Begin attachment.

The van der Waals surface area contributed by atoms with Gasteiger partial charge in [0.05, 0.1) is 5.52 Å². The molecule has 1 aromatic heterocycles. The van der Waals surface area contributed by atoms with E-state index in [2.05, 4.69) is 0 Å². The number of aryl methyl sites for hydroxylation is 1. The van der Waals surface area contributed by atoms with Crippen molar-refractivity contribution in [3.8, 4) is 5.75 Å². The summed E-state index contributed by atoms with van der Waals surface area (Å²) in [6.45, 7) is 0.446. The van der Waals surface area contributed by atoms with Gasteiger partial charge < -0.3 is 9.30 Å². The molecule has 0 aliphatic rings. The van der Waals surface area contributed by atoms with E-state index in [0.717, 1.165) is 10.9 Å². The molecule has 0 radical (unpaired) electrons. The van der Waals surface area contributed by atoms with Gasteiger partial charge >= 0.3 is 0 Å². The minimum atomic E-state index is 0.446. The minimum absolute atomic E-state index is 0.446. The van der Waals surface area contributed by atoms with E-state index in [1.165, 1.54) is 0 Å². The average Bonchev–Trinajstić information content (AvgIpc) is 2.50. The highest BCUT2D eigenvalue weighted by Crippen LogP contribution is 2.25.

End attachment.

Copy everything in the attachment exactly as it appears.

The van der Waals surface area contributed by atoms with Gasteiger partial charge in [0.05, 0.1) is 5.52 Å². The molecule has 1 aromatic heterocycles. The van der Waals surface area contributed by atoms with E-state index in [2.05, 4.69) is 0 Å². The number of aryl methyl sites for hydroxylation is 1. The van der Waals surface area contributed by atoms with Crippen molar-refractivity contribution in [3.8, 4) is 5.75 Å². The summed E-state index contributed by atoms with van der Waals surface area (Å²) in [6.45, 7) is 0.446. The van der Waals surface area contributed by atoms with Gasteiger partial charge < -0.3 is 9.30 Å². The molecule has 0 aliphatic rings. The van der Waals surface area contributed by atoms with E-state index in [0.717, 1.165) is 10.9 Å². The molecule has 0 radical (unpaired) electrons. The van der Waals surface area contributed by atoms with Gasteiger partial charge >= 0.3 is 0 Å². The minimum atomic E-state index is 0.446. The minimum absolute atomic E-state index is 0.446. The van der Waals surface area contributed by atoms with E-state index in [1.165, 1.54) is 0 Å². The average Bonchev–Trinajstić information content (AvgIpc) is 2.50. The highest BCUT2D eigenvalue weighted by Crippen LogP contribution is 2.25.